Regenerate and Reuse with Zero Waste Initiatives

This week is National Environmental Education Week, the largest organized environmental education event in the U.S., created to engage both students and local communities each year around the importance of protecting the natural world and its resources. Teaching students at a time in their lives when they can serve as future change agents is a key way to make progress in sustainability and generate support for new practices, such as making an effort towards becoming a zero waste society.

Zero waste initiatives are becoming increasingly important across the country, and the world, as a way to effectively eliminate or repurpose waste products, reduce negative environmental impact and allow communities, companies and city governments to realize economic and financial benefits. In fact, the Institute for Local Self-Reliance (ILSR) estimates that if the national waste diversion rate was increased to 75 percent in comparison to the current rate of 35 percent, the U.S. economy would add approximately 1.5 million jobs. The ILSR also notes that we have the ability to “cost-effectively reuse, recycle, or compost 90 percent” of municipal solid waste, construction and demolition debris generated in the U.S. annually1. Unfortunately, this potential remains untapped. While there is still a long way to go for the country to optimize waste diversion, local governments, organizations and companies have the opportunity to lead the way by prioritizing zero waste initiatives in their sustainability efforts.

One leader stepping up to the challenge is the University of Wisconsin-Oshkosh (UWO), which has implemented an on-campus program which takes local organic materials (e.g., food scraps, yard waste) and turns the materials into premium organic compost, utilizing an anaerobic bio-digester. The organic waste materials are carefully mixed and broken down in a fermenter chamber where, after 28 days, it becomes digestate − a great soil additive – which they then package and sell as Titan Gold Compost.

SCA offices and local employees pride themselves on being great partners who serve their communities. In an effort to become a zero waste office, SCA partnered with UWO to support its composting program. Employees at the Service Excellence Center in Neenah, Wisconsin put all food waste, napkins, tissues, paper towels and other compostable items into compost bins placed throughout the office. These efforts, combined with other sorted recycled materials, led to 88 percent of waste being diverted from landfills, according to a recent audit conducted by SCA in conjunction with an independent auditor. Today, these efforts continue to grow as both SCA and UWO work diligently to minimize their environmental impact, and help educate others to do the same.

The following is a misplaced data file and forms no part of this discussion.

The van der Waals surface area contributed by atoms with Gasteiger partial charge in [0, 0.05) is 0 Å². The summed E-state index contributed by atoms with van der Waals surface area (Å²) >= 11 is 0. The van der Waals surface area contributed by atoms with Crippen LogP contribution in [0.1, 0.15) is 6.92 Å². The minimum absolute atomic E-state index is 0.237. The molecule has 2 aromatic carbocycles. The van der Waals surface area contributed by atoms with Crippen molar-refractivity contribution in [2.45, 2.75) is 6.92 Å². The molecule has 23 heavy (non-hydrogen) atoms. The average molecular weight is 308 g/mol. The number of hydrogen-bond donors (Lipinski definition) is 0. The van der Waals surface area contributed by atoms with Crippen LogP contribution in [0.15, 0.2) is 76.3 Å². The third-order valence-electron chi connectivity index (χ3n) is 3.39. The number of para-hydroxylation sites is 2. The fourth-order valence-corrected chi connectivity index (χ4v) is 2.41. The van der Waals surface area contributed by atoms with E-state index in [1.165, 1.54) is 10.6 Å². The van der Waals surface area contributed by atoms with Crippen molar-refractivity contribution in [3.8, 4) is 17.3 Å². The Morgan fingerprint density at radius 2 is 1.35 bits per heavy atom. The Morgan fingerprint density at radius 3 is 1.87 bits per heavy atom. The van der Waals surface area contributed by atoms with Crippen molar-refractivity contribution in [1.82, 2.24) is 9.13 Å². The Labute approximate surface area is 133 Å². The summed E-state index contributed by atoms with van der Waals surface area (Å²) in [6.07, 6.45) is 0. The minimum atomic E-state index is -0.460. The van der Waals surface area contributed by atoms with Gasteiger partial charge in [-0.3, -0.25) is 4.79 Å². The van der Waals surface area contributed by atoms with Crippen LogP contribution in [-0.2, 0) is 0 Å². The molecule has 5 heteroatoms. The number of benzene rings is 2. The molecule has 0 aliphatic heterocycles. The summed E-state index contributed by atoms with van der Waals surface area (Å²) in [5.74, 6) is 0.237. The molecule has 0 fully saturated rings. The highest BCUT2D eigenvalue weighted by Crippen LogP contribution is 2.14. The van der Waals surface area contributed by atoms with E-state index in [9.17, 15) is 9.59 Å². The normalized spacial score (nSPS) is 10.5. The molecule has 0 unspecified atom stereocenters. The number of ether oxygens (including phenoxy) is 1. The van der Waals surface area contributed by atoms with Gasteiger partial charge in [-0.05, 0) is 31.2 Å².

Here is how companies and organizations can begin to implement zero waste initiatives in their facilities:

  • Rethink – Our current consumption model is “take, make and dispose.”2 Thus, the first step to reducing waste is to not buy things we don’t really need, or to do so in a limited way. It’s important to keep in mind the reusability of a product when purchasing it. Products such as water bottles, paper towels and various containers can all be bought and responsibly disposed of or repurposed in a way that contributes positively to zero waste initiatives.
  • Reduce Usage – The next step is reducing usage. Using products such as SCA-developed Tork dispensers, many of which are designed to guarantee a decrease in the number of paper towels used, can go a long way towards decreasing the amount of overall waste produced. This can lead to a healthier environment and a stronger bottom line, all while maintaining a hygienic hand washing experience.
  • Educate and Communicate – Zero waste to landfill initiatives mean designing systems and using products to limit the volume of waste generated, as well as conserving and recovering resources. Clearly communicating and educating those goals is critical. One way to do so is placing composting and recycling bins in convenient locations with signs and visual aids illustrating the environmental and cost benefits of effective waste diversion.
  • Closed Loop Recycling – Closed loop recycling is defined as recycling waste to make new products. These can include everyday items such as hand towels and bath tissue, made from your recycled office paper and corrugated waste. You can support this circular cycle by purchasing products that are produced locally, such as the Tork brand in the U.S., that are the result of a closed loop cycle and have the ability to be responsibly disposed of as well.

To learn about more ways to increase sustainability and increase waste diversion this National Environmental Education Week, visit the foundation’s website at

1 Will These 10 U.S. Cities Achieve Zero Waste? –
2 The Ellen MacArthur Foundation